Annotated locations are even interesting, in most cases. One of the best check-ins of that sort pushed to Twitter came from Amy Senger, who tweeted:
But LBS bacn, at least to me on Twitter, is not. As ever, with Twitter everyone’s approach will be different. And if LBS bacn gets too much from a given source, it’s much easier to stop reading it then to give up bacon in the real world: you can just unfollow the bacnator. I don’t hate the idea of a location-based services, or the people that use them, although location-based services do raise online privacy concerns. Everyone will can — and will — use Twitter differently, so don’t please take this as me telling anyone what to do.
I’m just as tired of reading LBS bacn as I am of notifications from Facebook or updates that I have new friends on Friendster. No, Seriously.
“Politicians know they can use social media to talk to people. What they don’t know yet is how to listen.”
That was Anil Dash’s summary of a basicchallenges that lie ahead for many world’s representatives as they explore Twitter, Facebook, YouTube, blogs and other online platforms that allow reciprocal communication. Last year, he wrote that “the most Interesting new tech startup of 2009” was government.
Dash knows a thing or two about tech startups as the first employee of Six Apart LLC, one of the world’s leading blogging companies. He understands online engagement too, after blogging at Dashes.com since 1999. Now, however, he’s set his sights on an even bigger goal: transforming the ways citizens relate to their government through social media using a startup mindset.
Speaking to a group of “digerati” at Baked and Wired, a chic purveyor of cupcakes and Internet in Washington’s tony Georgetown neighborhood, Dash laid out his vision for Expert Labs, “a new independent initiative to help policy makers in our government take advantage of the expertise of their fellow citizens.”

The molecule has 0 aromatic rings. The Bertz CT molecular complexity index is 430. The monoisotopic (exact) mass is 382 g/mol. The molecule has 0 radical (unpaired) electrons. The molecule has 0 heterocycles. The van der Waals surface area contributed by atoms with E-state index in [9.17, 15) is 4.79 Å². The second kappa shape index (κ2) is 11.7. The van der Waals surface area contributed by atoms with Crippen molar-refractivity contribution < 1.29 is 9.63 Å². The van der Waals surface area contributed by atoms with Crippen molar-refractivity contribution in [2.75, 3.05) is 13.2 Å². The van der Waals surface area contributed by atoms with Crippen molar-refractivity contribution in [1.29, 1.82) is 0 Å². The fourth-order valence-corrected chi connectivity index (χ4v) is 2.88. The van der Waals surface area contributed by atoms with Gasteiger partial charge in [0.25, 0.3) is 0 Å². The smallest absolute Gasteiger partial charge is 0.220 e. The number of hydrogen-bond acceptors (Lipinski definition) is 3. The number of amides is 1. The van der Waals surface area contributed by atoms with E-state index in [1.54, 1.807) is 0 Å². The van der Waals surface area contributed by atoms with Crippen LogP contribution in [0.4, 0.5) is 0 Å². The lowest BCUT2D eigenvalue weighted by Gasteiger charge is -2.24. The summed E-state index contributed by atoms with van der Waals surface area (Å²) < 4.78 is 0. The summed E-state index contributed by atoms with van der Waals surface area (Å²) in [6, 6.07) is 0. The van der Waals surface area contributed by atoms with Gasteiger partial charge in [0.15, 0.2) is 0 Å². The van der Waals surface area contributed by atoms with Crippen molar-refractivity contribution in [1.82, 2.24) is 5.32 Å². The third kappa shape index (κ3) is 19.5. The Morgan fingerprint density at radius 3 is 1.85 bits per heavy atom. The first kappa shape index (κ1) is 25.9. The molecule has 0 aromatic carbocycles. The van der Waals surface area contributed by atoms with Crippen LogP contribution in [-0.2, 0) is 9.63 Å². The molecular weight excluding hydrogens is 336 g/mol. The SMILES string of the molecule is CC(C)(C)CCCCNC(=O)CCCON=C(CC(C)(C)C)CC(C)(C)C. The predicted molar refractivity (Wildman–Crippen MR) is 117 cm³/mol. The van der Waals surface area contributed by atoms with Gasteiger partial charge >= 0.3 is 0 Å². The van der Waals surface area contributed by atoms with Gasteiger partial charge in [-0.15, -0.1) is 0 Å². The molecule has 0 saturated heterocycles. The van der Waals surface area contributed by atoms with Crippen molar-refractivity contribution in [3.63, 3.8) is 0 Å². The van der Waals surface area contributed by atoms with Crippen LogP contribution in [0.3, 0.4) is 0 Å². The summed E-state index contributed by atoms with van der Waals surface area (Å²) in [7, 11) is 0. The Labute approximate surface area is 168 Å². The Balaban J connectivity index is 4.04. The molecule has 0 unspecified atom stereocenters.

The first project at Expert Labs will be a “ThinkTank App,” an open source web application that aggregates and organizes replies to status updates on Twitter. ThinkTank App was developed by Lifehacker founder Gina Trapani, who has signed on with Expert Labs to develop the platform.
“We want to create a different space for participation that rewards good answers, said Dash. He cited several online websites with communities that allow meaningful exchange of information without the ugliness that pervades many comment boards, including stackoverflow.com, ask.metafilter.com and the site his wife manages, SeriousEats.com.
“We need to establish our priorities as a nation, with citizens as the think tank,” said Dash.” If we can go from six people in closed door room to sixty thousand addressing a problem, that will be a small win.” Dash asserted that the disruptive influence of online collaborative tools will cause “entire federal agencies will be transformed, just as newspapers have been.”
Given the immense economic, social and technological challenges that lie ahead for the United States and the world in this young 21st Century, that’s a vision worth keeping an eye on.
The FCC’s new apps will allow users to test the speed of mobile broadband service and report deadzones where mobile broadband is not available. The FCC iPhone app is a free download from iTunes or the Android marketplace.
“Transparency empowers consumers, promotes innovation and investment, and encourages competition,” said Chairman Julius Genachowski in a press release. “The FCC’s new digital tools will arm users with real-time information about their broadband connection and the agency with useful data about service across the country. By informing consumers about their broadband service quality, these tools help eliminate confusion and make the market work more effectively.”
The Consumer Broadband Test and the Broadband Dead Zone Report are also available as fixed applications at Broadband.gov. According to the FCC, the Ookla, Inc. Speed Test and the Network Diagnostic Tool (NDT) running on the Measurement Lab (M-Lab) platform are used to power the app.